The effect of caloric restriction and glycemic load on measures of oxidative stress and antioxidants in humans: Results from the calerie trial of human caloric restriction
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Decreasing oxidative stress and increasing antioxidant defense has been hypothesized as one mechanism by which caloric restriction (CR) increases longevity in animals. A total of 46 moderately overweight volunteers (BMI: 252-30 kg/m2), ages 20–42 yr were randomized to either high glycemic (HG) or low glycemic (LG) dietary load CR regimen at either 10% (n=12) or 30% (n=34) of basal caloric intake. All food was provided to participants for 6 mo. Overall, after controlling for CR levels and dietary regimen for 6 mo, plasma glutathione peroxidase activity increased (p=0.04) and plasma protein carbonyl levels decreased (p=0.02) and a non-significant decrease in plasma 8-epi-prostaglandin F2α level was observed (p=0.09). No significant change was observed in other plasma antioxidants such as superoxide dismutase and catalase. These findings indicate that short term CR (10% or 30%) in moderately overweight subjects modulates some but not all measures of antioxidant defense and oxidative stress.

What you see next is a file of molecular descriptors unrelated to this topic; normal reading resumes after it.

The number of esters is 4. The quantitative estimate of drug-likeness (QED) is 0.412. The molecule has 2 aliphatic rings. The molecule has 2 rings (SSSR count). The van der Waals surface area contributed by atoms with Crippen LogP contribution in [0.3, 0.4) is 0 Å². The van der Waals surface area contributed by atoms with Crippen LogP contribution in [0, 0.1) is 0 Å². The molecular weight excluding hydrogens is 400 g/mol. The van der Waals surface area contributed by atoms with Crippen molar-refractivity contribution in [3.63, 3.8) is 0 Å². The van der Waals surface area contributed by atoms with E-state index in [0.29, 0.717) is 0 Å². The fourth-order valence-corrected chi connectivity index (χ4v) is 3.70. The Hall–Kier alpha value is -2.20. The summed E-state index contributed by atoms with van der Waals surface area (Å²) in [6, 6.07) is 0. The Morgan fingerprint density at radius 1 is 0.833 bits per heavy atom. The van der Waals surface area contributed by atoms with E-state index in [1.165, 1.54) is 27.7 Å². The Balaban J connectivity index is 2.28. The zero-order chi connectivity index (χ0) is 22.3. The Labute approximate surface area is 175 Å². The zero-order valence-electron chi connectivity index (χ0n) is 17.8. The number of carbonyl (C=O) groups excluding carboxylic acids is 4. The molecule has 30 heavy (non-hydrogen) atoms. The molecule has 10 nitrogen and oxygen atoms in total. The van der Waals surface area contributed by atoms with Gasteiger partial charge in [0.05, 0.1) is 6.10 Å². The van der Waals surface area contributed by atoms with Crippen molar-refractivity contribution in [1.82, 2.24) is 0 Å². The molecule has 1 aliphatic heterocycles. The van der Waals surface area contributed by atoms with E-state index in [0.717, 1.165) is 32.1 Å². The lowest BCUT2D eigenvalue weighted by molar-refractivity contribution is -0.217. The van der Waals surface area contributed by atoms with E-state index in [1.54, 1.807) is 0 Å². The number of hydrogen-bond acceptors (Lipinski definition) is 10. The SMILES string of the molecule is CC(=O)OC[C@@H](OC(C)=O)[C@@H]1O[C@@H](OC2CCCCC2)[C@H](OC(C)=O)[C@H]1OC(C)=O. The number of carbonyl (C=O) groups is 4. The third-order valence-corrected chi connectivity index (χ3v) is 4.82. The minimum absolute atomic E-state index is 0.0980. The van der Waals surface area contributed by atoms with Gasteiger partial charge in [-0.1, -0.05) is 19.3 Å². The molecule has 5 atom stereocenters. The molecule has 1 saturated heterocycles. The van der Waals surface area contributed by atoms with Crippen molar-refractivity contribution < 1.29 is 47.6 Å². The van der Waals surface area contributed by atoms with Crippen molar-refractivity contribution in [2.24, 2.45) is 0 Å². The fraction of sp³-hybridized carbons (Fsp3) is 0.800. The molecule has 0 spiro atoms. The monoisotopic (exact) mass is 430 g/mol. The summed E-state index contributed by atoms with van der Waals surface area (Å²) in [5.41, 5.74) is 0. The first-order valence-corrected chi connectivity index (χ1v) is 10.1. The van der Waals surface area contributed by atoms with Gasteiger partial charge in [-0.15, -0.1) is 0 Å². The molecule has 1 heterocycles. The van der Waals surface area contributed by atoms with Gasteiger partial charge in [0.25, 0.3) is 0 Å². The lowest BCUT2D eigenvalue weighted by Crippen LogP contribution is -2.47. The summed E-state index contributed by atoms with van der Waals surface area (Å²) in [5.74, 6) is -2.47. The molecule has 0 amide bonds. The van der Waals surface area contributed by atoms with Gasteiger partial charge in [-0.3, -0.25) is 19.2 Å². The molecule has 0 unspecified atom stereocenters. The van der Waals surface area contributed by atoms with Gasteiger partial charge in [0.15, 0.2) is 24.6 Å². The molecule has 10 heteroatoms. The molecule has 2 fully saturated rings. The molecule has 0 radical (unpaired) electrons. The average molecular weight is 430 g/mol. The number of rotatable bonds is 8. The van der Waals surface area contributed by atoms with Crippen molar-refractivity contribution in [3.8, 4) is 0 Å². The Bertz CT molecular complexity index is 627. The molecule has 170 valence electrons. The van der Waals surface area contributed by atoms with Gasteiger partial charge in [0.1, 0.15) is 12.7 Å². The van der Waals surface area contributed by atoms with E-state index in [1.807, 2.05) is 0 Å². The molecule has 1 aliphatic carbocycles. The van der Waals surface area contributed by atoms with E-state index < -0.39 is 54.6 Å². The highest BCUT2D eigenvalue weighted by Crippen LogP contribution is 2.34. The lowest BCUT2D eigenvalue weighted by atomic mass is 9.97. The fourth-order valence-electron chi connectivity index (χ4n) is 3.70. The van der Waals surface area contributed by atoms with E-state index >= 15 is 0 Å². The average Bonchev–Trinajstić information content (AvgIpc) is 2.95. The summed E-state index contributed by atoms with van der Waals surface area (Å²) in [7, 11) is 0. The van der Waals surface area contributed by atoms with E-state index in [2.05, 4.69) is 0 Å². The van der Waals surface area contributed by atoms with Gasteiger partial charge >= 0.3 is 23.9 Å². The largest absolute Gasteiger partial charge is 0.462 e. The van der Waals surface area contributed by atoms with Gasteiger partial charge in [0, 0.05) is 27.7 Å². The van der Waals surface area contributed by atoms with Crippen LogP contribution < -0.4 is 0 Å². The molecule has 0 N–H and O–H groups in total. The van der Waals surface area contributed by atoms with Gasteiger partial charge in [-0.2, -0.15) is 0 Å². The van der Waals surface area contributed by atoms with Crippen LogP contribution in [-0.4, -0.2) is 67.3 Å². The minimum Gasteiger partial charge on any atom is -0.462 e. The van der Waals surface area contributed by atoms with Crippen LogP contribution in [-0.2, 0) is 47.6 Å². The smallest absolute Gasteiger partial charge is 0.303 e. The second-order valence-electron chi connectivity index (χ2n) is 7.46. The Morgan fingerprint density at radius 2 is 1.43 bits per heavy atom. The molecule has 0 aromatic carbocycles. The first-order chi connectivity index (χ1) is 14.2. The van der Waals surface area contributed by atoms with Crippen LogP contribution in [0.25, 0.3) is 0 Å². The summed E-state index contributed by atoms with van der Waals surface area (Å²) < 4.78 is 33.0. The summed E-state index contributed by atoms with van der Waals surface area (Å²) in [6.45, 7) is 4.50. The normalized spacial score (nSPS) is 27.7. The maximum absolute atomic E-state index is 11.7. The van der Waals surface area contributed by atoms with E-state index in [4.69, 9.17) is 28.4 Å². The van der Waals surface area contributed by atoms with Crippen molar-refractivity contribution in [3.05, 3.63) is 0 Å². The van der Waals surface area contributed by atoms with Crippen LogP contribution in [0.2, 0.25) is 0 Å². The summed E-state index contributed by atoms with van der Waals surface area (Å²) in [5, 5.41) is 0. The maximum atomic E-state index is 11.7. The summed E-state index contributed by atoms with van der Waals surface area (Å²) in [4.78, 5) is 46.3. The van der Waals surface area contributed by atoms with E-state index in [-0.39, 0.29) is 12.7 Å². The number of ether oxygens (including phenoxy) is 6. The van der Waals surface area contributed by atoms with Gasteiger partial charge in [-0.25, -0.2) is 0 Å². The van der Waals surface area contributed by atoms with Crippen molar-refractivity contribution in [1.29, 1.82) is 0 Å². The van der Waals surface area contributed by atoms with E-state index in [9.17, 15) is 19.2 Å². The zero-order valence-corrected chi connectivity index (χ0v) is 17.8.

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- The effect of caloric restriction and glycemic load on measures of oxidative stress and antioxidants in humans: Results from the calerie trial of human caloric restriction
The journal of nutrition, health & aging
Volume 15, Issue 6 , pp 456-460
- Cover Date
- Print ISSN
- Online ISSN
- Additional Links
- Calorie restriction
- oxidative stress
- protein carbonyl
- Industry Sectors
- Author Affiliations
- 1. Jean Mayer, USDA Human Nutrition Research Center on Aging at Tufts University, Boston, MA, 02111, USA
- 2. Vascular Biology Laboratory, JM USDA Human Nutrition Research Center on Aging at Tufts University, 711 Washington Street, Boston, MA, 02111, USA